While the fallout from the Covid-19 pandemic continues and change is apparent, one constant that remains virtually the same is our farming sector.
Commentators continue to speculate on the potential losses for New Zealand – farming, the agriculture sector and its communities will be there to lend New Zealand a hand. Robust, resilient, and reaching out for staff, New Zealand’s farming sector offers opportunities.
We help the dairy sector and its rural communities fill a generational staffing and human capacity gap, a need which came about because of our clean, green meat and milk being so popular around the globe. That need saw our dairy industry double in size over a few short years during the late 90s.
We have looked overseas to fill that gap for some years now but with the closure of our borders to combat the spread of the virus, like many other sectors, we need to review how we go about solving the problem that Covid-19 has caused.
Immigration is just like the supermarket queue
Since the beginning of the pandemic, Immigration NZ dropped to around 5% of its normal capacity. The organisation has done an excellent job of keeping the public updated on its priority for processing applications and currently, our requirements are down the list of these priorities.
There are a number of submissions that are being held and these will have to be reviewed before being approved. To put this into context, around 10% of New Zealand’s workforce is on a work visa (200,000 work visa holders within a working population of approximately 2 million).
This equals a long queue, much longer than the ones we have had to get used to at the local supermarket.
When processing resumes its normality, and it will, this queue will start moving. And like the supermarket, it pays to be near the front to avoid having to wait even longer.
So, we are encouraging new and potential clients to do whatever it takes to ensure they have joined the long line of applications, whether that be with Immigration NZ or with The Regions.
The immigration jigsaw
The writing has been on the wall for a while, but it is inevitable that many offshore recruits will not be here by the start of calving season 2020.
Many of you would have completed puzzles during the lockdown and this situation is no different. If there is a missing piece, it is hard to complete the picture.
The immigration jigsaw is a complex one involving multiple governments and associated departments to be functional, domestic travel and international flights to be operational, border controls and undetermined quarantine requirements on arrival.
If one of those pieces doesn’t fit with the rest, then you can’t force it to make it work.
At The Regions we hope the Government will look at border exemptions for offshore entry for essential services dairy staff – subject to user pays quarantine measures and managed entry to eliminate Covid-19 risks, and not prevent entry and potentially impact the dairy industry which we may rely on to help stimulate the economy.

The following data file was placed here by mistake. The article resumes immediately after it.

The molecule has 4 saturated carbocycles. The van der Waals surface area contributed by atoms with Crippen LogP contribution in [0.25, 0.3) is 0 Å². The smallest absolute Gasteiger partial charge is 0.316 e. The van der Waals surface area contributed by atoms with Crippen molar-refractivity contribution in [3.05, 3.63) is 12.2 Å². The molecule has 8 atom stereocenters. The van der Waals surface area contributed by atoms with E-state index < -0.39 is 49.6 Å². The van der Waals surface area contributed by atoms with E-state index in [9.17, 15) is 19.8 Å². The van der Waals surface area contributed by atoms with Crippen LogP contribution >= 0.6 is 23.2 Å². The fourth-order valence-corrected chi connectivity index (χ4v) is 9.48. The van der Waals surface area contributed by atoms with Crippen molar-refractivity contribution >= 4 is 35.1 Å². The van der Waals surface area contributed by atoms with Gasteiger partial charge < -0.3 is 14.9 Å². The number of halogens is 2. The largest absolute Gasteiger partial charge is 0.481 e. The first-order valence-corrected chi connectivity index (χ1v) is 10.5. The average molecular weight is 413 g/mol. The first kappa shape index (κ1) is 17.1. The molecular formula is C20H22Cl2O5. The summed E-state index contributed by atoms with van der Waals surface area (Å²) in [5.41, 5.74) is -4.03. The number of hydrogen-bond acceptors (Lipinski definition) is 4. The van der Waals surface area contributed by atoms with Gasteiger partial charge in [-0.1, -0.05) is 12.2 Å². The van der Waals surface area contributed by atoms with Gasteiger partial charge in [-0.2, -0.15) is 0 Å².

But, there are other solutions that can be looked at.
Solutions for the queue and the jigsaw
At The Regions we are recruiting from a range of audiences such as existing migrants, backpackers, and of course kiwi residents here in New Zealand.
We are also aware of Philippine workers from other sectors that have been displaced and would add huge value to the already loyal and hardworking migrant farmworkers in our country.
For migrant workers stuck in New Zealand, their countries are not offering to help them fly home, and they will be in New Zealand for the foreseeable future. For student and visitor visa holders who cannot leave New Zealand, entering the workforce would be a sensible move.
Likewise, work visa holders currently employed in essential services professions are allowed to stay in their same jobs but for different employers.
Sectors such as hospitality, tourism and retail may not be hiring again for some time while essential services such as dairy farming, supermarkets and health care are looking for staff.
Now we have entered Level 2 our Government departments are now returning to work in a greater capacity – but still below 100% capacity. This news could not come at a better time for those relying on a functional immigration system with the new dairy season nearly upon us.
The Regions recently hosted a Zoom call where we took a deep dive into whatthe approved Covid-19 Amendment to the Act actually means.
We were very pleased to see that the ethos of our submission and that of other presenters was taken on board and later reiterated in the official press release.
“Any special direction made under the amended Act will not disadvantage visa holders. It will allow the necessary flexibility and efficiency to address the unprecedented challenge of managing large numbers of migrants who are practically unable to leave New Zealand due to the Covid-19 pandemic, or who live in New Zealand but are offshore and facing difficulty returning,” said Minister of Immigration Iain Lees-Galloway.
Get in the queue
Unemployment is rising, and the number of applications for roles is rising with it. If you are unemployed, or have been displaced at work, you are welcome to get in touch with your CV to join the queue.
Similarly, for our clients, The Regions has the time and expertise to review CVs and check references for the skills you are looking for.
We are welcoming all new and existing clients to contact us regarding your immigration matters.
The sooner you get in the queue, the quicker we can move you up the line with our quality assistance.